Portugal’s Filigree: An Ancient Tradition, Modern Allure


LISBON–Lining the white-washed cobblestone streets of Lisbon’s Rua Aurea are rows of jewelry stores showcasing intricate filigree or filigrana earrings and pendants, traditional adornments worn by Portuguese artistocrats of colonial times and by women of the northwest Minho region. 

In Porto, O Cantaro, is a tiny shop  on Rua da Lada, in the financial city’s Ribeira, a river-side promenade made up of  medieval streets and hidden alleyways. The Oliveira family has been there since 1993 making jewelry inside the shop. 

Some of the most characteristic pieces sold at O Cantaro are typical of the Portuguese filigree tradition: the heart, the Maltese Cross and the ship. Smaller pins and stud earrings are priced at about EUR20 while larger, more intricate chandelier ones are priced at about EUR200. Elsewhere, large sculptures are priced as high as EUR5,000. 

The origins of filigree are unclear. Some believe that the art came from China or India, a region discovered by Portuguese explorer Dom Vasco da Gama, the first European to reach its shores by sea. Some believe that the technique dates back to about 3000 BC and was brought to Portugal by the Moors.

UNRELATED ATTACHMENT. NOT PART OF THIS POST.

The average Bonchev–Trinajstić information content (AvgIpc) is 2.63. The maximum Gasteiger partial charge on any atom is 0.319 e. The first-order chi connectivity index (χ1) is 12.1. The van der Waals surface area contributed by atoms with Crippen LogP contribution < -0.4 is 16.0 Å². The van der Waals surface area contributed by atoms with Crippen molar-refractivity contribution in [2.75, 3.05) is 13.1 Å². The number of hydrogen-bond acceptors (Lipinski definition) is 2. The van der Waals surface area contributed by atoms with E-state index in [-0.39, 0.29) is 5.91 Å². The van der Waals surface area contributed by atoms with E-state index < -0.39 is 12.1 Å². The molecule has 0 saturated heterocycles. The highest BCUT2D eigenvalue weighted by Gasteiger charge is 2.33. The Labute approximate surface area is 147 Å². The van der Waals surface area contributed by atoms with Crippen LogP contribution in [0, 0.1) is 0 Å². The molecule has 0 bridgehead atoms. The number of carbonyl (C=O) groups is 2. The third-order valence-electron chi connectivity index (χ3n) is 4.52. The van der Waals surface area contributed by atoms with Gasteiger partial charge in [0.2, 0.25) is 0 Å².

Enduring the test of time and globalization, the filigree craft continues the same process of melting the gold or oxidized silver in inferno-hot ovens and pressing the warm metal into string. It is then worked meticulously by artisans through weaving, coiling methods and beading.

While similar to the Italian tradition, that traces its roots back to Etruscan times, the Portuguese continue to celebrate and protect the tradition in a more monumental fashion.


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